Screenwriter Patrick Nash
An interview with screenwriter Patrick Nash regarding the Shore Scripts Writing Competition.Q: What's the title of the script you entered in this contest, and what's it about?
A: My script is called 'Murder in the Lakelands' and essentially it's a film noir telling the tale of an Irish businessman who murders his business partner at the behest of his sultry wife, Claudia, with whom he's been having an affair. The story follows the consequences of the murder and his emotional disintegration as everything starts to go wrong. He's something of a reluctant murderer and he soon struggles with increasing desperation to evade the police and cope with the increasing demands of the femme fatale, Claudia, who has more on her agenda than he knows. There are a lot of twists and turns along the way and it soon becomes clear the greatest enemy he faces is Claudia. Everything comes to a head when police move in to arrest him at his Lakelands fishing lodge and an armed siege develops. Needless to say for a film noir things turn out very badly for the conspirators but the police do not get it all their way either. The film is set in the picturesque Fermanagh Lakelands of Northern Ireland, close to where the recent G8 summit was held. It is a contemporary story but does not involve the recent Irish Troubles. The logline was 'A man who has everything throws it all away for the love of an evil woman'.Q: What made you enter this particular contest? Have you entered any other contests with this script? If so, how did you do?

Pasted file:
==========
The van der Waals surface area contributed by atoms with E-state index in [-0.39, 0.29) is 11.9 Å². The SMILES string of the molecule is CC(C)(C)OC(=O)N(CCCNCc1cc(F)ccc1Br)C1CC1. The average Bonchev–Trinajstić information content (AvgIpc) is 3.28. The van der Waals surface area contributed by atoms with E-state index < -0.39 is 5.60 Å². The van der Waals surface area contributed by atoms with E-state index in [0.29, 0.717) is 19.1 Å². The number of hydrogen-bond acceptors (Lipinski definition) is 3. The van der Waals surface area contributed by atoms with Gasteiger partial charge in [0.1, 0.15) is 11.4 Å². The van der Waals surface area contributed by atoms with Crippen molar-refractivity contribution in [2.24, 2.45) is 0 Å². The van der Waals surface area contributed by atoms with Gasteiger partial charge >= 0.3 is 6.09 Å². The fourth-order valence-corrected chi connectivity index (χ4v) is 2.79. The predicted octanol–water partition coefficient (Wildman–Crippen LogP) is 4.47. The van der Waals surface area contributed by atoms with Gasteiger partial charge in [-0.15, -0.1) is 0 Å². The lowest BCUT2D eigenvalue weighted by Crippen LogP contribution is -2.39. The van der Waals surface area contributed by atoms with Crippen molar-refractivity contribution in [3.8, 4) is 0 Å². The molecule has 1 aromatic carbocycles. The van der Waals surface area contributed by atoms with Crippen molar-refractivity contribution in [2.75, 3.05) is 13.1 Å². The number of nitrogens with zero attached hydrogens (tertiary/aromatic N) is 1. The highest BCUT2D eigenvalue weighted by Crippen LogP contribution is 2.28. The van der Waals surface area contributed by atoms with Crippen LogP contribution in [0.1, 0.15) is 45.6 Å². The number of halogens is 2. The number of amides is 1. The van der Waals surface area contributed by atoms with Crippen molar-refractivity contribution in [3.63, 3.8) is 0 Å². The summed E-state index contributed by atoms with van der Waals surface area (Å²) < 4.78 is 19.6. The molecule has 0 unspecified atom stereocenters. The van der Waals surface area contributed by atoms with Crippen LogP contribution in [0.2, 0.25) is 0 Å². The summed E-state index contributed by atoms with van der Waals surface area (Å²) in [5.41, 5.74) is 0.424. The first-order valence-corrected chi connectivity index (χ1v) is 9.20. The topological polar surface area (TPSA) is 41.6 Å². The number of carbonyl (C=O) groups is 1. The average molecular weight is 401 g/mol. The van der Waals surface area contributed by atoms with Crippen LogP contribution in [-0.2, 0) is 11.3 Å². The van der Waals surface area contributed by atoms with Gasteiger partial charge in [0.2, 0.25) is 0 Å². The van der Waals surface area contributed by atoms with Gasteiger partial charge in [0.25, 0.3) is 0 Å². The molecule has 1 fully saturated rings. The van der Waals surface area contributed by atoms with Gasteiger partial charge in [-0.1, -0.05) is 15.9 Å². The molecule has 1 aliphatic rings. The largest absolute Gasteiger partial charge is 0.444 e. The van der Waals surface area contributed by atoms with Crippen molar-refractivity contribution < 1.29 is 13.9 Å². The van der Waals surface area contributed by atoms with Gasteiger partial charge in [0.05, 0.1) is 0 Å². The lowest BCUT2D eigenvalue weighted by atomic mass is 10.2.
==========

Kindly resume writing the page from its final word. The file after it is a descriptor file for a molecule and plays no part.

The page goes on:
A: I think what really caught my attention was the quality of the judges who were all major players in the industry with great credentials and some of them had produced or directed films in a similar genre to my script. I'd also heard good things about it from other writers I knew who told me it was a professionally run contest.
I'd entered the screenplay in a few contests before. I originally wrote it to enter the BBC's Tony Doyle Awards in 2010 and it ended up being a finalist there - a result that opened a lot of doors for me in the months that followed. It was also a semi-finalist (final 100 out of 3,541 scripts) in the Scriptapalooza Screenplay Contest in the USA in 2010 and also had a number of quarter finalist results with Fresh Voices screenplay contest and Screenwriting Goldmine and won an Honourable Mention in the 2011 Amsterdam Film Festival screenplay competition and of course is now the grand prize winner with Shoreline Scripts.